A new study conducted by doctors suggests that ultrasound outperforms symptom analysis when it comes to detecting ovarian cancer among women.
The researchers at the University of Kentucky Chandler Medical Center-Markey Cancer Center selected 272 women participating in annual trans-vaginal screening (TVS) from 31,748 women enrolled in a free screening project at the university, and compared symptom results to ultrasound and surgical pathology findings.
The team observed that TVS performed better than symptoms analysis for detecting malignancies-73.3 per cent versus 20 per cent sensitivity.
While symptoms analysis performed better for distinguishing benign tumors (91.3% versus 74.4% specificity), adding symptom analysis to TVS actually resulted in poorer identification of malignancy (sensitivity = 16.7%), even as it improved the ability to distinguish benign tumors (specificity = 97.9%).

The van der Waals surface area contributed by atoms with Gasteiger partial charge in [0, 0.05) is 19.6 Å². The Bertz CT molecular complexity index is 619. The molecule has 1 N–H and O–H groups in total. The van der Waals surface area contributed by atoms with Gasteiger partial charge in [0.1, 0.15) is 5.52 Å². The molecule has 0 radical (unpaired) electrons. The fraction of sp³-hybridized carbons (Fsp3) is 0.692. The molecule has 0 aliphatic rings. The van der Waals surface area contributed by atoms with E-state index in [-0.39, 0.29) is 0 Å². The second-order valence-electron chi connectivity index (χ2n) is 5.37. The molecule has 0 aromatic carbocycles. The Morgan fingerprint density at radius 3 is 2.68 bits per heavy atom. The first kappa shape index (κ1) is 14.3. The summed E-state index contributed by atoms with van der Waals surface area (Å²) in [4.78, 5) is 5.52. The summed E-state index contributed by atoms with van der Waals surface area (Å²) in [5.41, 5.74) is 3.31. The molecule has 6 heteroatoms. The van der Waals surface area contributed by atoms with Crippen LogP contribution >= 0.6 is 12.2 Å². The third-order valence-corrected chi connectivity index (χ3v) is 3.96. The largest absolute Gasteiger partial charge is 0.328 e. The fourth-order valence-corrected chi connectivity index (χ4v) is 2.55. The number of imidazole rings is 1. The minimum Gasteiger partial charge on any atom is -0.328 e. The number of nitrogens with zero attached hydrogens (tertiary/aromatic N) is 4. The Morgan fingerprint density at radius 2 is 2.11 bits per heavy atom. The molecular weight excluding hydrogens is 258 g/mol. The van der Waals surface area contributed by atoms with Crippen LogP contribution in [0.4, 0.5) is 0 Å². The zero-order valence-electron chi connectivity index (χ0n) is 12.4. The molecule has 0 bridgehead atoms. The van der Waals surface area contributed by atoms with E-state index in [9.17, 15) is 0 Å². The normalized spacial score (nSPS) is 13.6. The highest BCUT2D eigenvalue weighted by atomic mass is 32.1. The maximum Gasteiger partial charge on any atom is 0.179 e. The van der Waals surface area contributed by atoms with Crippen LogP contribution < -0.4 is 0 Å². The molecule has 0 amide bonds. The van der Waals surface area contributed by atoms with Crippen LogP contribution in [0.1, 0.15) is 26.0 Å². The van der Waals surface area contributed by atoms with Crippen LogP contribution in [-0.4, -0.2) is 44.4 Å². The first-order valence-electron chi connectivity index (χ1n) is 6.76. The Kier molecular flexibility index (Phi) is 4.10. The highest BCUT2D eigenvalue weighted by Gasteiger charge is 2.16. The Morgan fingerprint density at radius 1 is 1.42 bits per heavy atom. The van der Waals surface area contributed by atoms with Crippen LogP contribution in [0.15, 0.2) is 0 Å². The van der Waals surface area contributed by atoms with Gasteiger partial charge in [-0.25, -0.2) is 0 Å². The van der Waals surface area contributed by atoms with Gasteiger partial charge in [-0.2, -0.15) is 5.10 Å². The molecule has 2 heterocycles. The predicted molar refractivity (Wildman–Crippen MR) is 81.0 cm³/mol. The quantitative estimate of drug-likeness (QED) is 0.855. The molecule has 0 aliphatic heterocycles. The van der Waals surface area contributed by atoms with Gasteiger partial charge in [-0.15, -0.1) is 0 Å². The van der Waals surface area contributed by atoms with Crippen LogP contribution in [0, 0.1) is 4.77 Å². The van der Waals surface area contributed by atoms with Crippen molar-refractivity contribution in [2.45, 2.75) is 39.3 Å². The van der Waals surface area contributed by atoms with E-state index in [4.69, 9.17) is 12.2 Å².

The researchers say that their observations suggest that even though symptoms do identify ovarian malignancies, they are not as accurate as TVS.
They add that informative symptoms can be expected to be absent in 80 per cent of ovarian malignancies.
A research article describing the study has been published in the online edition of the journal CANCER.